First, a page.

Communicating When a Loved One Has Memory Loss

Communicating When a Loved One Has Memory Loss

Family who are providing care for a loved one with Alzheimer’s disease or a related disorder report that effective communication can be one of the most difficult and emotionally distressing challenges they face. Linguists who have studied this issue say people with dementia and their caregivers often develop their own unique “language.” Here are some tips for adapting communication as the person’s condition changes.

Right at Home caregivers are trained to understand and meet the needs of people with memory loss, helping keep clients connected while providing respite for family.

Communicating When a Loved One Has Memory Loss
Alzheimer’s disease and related disorders change the way we connect.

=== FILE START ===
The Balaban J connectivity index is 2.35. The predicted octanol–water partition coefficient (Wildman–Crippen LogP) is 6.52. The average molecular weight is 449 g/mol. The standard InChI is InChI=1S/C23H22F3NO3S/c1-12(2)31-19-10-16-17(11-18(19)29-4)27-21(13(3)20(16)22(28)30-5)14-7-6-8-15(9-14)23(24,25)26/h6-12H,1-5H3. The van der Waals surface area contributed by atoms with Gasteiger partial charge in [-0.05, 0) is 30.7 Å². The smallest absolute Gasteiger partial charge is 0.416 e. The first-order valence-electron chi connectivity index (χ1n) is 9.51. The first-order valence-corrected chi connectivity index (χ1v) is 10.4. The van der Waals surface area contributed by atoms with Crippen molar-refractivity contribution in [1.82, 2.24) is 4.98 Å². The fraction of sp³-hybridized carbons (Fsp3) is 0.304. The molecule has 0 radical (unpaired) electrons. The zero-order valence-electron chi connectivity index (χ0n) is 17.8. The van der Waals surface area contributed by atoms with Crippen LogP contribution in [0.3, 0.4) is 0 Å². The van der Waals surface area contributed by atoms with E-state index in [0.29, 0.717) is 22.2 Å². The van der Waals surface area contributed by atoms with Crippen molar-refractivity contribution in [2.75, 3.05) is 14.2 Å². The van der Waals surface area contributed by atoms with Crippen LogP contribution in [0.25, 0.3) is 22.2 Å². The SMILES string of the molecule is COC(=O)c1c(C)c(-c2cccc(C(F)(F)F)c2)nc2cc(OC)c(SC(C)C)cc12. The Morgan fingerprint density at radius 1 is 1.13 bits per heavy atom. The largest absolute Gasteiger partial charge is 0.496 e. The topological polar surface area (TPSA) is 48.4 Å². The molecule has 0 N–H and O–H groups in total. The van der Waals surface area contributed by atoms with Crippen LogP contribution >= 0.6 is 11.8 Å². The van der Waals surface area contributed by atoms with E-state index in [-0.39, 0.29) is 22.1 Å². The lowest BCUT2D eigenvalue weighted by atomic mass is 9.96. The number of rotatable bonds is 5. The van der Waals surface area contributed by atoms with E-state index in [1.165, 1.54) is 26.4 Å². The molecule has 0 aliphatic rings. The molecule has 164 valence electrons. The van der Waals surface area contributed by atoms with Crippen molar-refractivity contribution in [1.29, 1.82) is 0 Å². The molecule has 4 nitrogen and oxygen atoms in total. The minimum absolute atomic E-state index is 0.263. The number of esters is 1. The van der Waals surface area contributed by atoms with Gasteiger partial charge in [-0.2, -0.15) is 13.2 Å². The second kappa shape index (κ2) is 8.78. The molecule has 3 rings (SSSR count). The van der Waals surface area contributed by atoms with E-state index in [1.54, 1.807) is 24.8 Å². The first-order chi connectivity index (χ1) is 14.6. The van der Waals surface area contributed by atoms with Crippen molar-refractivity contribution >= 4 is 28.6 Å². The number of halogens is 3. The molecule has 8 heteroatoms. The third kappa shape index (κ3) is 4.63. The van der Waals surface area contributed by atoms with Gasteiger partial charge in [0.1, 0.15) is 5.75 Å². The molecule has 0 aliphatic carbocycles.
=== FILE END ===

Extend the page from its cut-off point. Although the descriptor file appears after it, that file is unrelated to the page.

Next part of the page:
When a friend or loved one is living with dementia, patience and flexibility can improve interactions. Here are six tips to help:

  • Create the right environment. One-on-one conversation in a quiet setting with minimal noise and distraction is best.
  • Get a good start. Say the person’s name to alert them you are there. Identify yourself, also. Sit at their level and make eye contact.
  • Take a respectful tone. Address your friend or loved one as an adult. Be sure they can hear you; speak clearly, but don’t shout.
  • Keep messages simple. Repeat or paraphrase if necessary. Give the person time to respond. Don’t ask questions that put them on the spot.
  • Don’t contradict or correct. Things your friend or loved one says are windows into their reality. Meet them there.
  • Words aren’t your only communication tools. Express your caring non-verbally by listening to music, looking at photos, or holding hands.

As your loved one’s condition progresses, tailor your communication accordingly. Conveying how much you care is always the focus.

Right at Home caregivers are trained to provide memory care that meets the emotional needs of clients and provides respite for family.*

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